# Numbers drawn from a gaussian

1. Jan 21, 2016

### aaaa202

Say I draw a set of numbers {x1,x2,x3,...} from a normal distribution and apply a function f(x) to these.
Will the new set of numbers {f(x1),f(x2),f(x3),...} be gaussianly distributed? I guess it depends on f(x), since for example f(x)=x would certainly mean that the new set is gaussianly distributed, whereas for general f(x) I am not sure. Where can I read about the general theory of this?

2. Jan 21, 2016

### Samy_A

If f is affine, the new set will be normally distributed. For general functions not necessarily. For example if f(x)=x², you get a χ2 distribution.
Look for "transformation of normal random variable".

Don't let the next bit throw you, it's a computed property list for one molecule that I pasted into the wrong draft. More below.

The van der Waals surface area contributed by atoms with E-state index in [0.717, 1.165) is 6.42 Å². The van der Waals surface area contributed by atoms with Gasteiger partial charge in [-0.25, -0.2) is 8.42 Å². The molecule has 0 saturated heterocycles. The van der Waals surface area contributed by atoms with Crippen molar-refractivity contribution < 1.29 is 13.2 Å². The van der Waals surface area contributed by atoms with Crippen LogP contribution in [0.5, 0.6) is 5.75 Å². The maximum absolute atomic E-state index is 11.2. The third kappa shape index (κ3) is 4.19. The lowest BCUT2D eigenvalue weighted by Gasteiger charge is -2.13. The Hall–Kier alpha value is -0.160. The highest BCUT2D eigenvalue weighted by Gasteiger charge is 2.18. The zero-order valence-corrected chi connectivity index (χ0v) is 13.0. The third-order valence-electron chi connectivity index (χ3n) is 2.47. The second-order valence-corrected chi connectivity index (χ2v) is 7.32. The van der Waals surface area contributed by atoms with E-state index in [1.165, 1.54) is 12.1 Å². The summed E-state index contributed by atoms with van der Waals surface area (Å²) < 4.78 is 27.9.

For example: www.math.uiuc.edu/~r-ash/Stat/StatLec1-5.pdf

3. Jan 21, 2016

### zinq

One way to see that the answer depends on the function f(x) is to pick a function that takes only values in an interval that is a proper subset of the real numbers.

Since a Gaussian can have any real number as its value, this shows that with positive probability a Gaussian random variable will take a value that f(x) does not take. Hence the function f applied to a Gaussian r.v. cannot have a Gaussian distribution in this case. For example,

f(x) = x2

as above, which of course takes only nonnegative values. Or alternatively

f(x) = 1 - 1/(x2 + 1),

which takes values only in the half-open interval [0, 1).